Alison Harris is a British trained lawyer with such a strong passion for Italy that this has led her to become a bilingual freelance project manager assisting Britons and Europeans with their purchase, development and on going management of property in Italy.

In this article she has given us at Degtev great insight into how those who have a property in Italy can let it out for the maximum period possible, and how to do so successfully and without stress.  She is drawing on her own personal experience as she has been involved with renting out her family’s property in Tuscany for 20 years, as well as the experience she has gained from assisting clients with renting out the properties she has helped them buy.

If you own a home in Italy and you want expert advice for letting your Italian property, read on…

According to Alison, if you have a garden or outside space with your property then this is a great asset when it comes to the rental attraction of your home.  You need to maximise this by having a gardener in to water it and generally keep things tidy for you, especially in the peak rental months which are usually May through to October.  Having a gardener is particularly beneficial if you have last minute bookings too, and if you can’t get over to the property yourself to get the garden organised and set up for your guests.  It also means that the gardener can keep an eye on the property in your absence.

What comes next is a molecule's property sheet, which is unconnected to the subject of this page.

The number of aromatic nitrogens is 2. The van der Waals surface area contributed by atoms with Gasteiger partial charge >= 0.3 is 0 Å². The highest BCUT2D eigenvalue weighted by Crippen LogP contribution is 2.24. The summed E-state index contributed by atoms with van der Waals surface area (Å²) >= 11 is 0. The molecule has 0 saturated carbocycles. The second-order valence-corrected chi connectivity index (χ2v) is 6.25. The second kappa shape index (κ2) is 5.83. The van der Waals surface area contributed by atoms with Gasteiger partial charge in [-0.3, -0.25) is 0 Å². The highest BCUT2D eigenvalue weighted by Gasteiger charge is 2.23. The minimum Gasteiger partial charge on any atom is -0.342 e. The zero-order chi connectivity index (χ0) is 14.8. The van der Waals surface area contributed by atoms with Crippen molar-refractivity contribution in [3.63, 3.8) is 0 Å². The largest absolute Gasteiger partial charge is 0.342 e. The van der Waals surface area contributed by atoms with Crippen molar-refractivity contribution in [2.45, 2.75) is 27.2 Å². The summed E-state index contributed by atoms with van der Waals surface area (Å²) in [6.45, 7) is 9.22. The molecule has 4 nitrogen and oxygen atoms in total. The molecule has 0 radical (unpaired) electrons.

Alison advises storing any garden furniture that you have in a sheltered area when the property is not in use as well, this is to safeguard it against opportunist theft and also the effects of the elements.  If renting in peak season you should ideally provide an outside table with chairs, sun loungers or deck chairs and an umbrella.  A barbeque is also always welcome.

In terms of marketing the property it’s a good idea to put together a website of the property with photos of the house and garden and details of the property and the facilities available.  Provide useful information on the local area, any amenities and points of interest.  Include details of the nearest airports, transport links to the property and a map.  It is especially important to provide comprehensive directions to your property too, especially if it is in a rural location or a bit isolated.